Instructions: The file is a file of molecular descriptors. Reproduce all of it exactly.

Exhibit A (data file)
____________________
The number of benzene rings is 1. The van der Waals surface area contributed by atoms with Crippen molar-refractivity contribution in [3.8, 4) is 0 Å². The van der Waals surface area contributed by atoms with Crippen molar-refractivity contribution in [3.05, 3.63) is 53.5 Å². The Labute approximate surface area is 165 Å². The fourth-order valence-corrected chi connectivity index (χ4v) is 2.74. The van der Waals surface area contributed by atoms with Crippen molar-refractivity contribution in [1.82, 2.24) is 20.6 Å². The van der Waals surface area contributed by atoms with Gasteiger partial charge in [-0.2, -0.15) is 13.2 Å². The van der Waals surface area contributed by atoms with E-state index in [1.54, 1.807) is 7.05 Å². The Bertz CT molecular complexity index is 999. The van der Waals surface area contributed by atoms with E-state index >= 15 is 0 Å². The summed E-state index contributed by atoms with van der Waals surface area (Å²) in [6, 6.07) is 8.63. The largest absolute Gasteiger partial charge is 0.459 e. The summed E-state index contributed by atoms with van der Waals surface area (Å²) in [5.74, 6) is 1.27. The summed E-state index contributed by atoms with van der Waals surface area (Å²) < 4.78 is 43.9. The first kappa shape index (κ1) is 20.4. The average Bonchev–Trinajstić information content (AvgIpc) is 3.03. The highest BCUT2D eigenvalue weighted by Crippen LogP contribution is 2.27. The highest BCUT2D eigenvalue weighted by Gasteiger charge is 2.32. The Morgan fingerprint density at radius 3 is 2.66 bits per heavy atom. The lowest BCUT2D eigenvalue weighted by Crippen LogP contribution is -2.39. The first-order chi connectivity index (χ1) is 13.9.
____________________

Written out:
The number of benzene rings is 1. The van der Waals surface area contributed by atoms with Crippen molar-refractivity contribution in [3.8, 4) is 0 Å². The van der Waals surface area contributed by atoms with Crippen molar-refractivity contribution in [3.05, 3.63) is 53.5 Å². The Labute approximate surface area is 165 Å². The fourth-order valence-corrected chi connectivity index (χ4v) is 2.74. The van der Waals surface area contributed by atoms with Crippen molar-refractivity contribution in [1.82, 2.24) is 20.6 Å². The van der Waals surface area contributed by atoms with Gasteiger partial charge in [-0.2, -0.15) is 13.2 Å². The van der Waals surface area contributed by atoms with E-state index in [1.54, 1.807) is 7.05 Å². The Bertz CT molecular complexity index is 999. The van der Waals surface area contributed by atoms with E-state index >= 15 is 0 Å². The summed E-state index contributed by atoms with van der Waals surface area (Å²) in [6, 6.07) is 8.63. The largest absolute Gasteiger partial charge is 0.459 e. The summed E-state index contributed by atoms with van der Waals surface area (Å²) in [5.74, 6) is 1.27. The summed E-state index contributed by atoms with van der Waals surface area (Å²) < 4.78 is 43.9. The first kappa shape index (κ1) is 20.4. The average Bonchev–Trinajstić information content (AvgIpc) is 3.03. The highest BCUT2D eigenvalue weighted by Crippen LogP contribution is 2.27. The highest BCUT2D eigenvalue weighted by Gasteiger charge is 2.32. The Morgan fingerprint density at radius 3 is 2.66 bits per heavy atom. The lowest BCUT2D eigenvalue weighted by Crippen LogP contribution is -2.39. The first-order chi connectivity index (χ1) is 13.9.